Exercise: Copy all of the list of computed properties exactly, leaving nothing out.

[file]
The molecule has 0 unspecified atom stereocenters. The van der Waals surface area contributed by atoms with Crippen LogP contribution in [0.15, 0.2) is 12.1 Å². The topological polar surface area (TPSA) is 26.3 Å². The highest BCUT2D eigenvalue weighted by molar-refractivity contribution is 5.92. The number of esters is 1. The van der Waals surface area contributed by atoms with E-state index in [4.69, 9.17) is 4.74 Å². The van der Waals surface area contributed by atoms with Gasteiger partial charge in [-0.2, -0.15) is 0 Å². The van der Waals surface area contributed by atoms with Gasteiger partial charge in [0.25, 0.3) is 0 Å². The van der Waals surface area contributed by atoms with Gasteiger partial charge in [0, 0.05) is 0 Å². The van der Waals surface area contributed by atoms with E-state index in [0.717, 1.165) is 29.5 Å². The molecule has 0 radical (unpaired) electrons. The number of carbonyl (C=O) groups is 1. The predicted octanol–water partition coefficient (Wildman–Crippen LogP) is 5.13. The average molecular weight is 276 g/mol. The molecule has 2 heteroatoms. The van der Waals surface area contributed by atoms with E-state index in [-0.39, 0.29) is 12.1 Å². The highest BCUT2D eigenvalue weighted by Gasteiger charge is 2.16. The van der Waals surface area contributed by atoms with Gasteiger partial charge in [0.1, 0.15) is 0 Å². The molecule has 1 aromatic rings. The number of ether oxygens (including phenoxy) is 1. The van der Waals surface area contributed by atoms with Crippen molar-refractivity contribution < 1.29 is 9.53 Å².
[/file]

The molecule has 0 unspecified atom stereocenters. The van der Waals surface area contributed by atoms with Crippen LogP contribution in [0.15, 0.2) is 12.1 Å². The topological polar surface area (TPSA) is 26.3 Å². The highest BCUT2D eigenvalue weighted by molar-refractivity contribution is 5.92. The number of esters is 1. The van der Waals surface area contributed by atoms with E-state index in [4.69, 9.17) is 4.74 Å². The van der Waals surface area contributed by atoms with Gasteiger partial charge in [-0.2, -0.15) is 0 Å². The van der Waals surface area contributed by atoms with Gasteiger partial charge in [0.25, 0.3) is 0 Å². The van der Waals surface area contributed by atoms with Gasteiger partial charge in [0, 0.05) is 0 Å². The van der Waals surface area contributed by atoms with E-state index in [0.717, 1.165) is 29.5 Å². The molecule has 0 radical (unpaired) electrons. The number of carbonyl (C=O) groups is 1. The predicted octanol–water partition coefficient (Wildman–Crippen LogP) is 5.13. The average molecular weight is 276 g/mol. The molecule has 2 heteroatoms. The van der Waals surface area contributed by atoms with E-state index in [-0.39, 0.29) is 12.1 Å². The highest BCUT2D eigenvalue weighted by Gasteiger charge is 2.16. The van der Waals surface area contributed by atoms with Gasteiger partial charge in [0.1, 0.15) is 0 Å². The molecule has 1 aromatic rings. The number of ether oxygens (including phenoxy) is 1. The van der Waals surface area contributed by atoms with Crippen molar-refractivity contribution < 1.29 is 9.53 Å².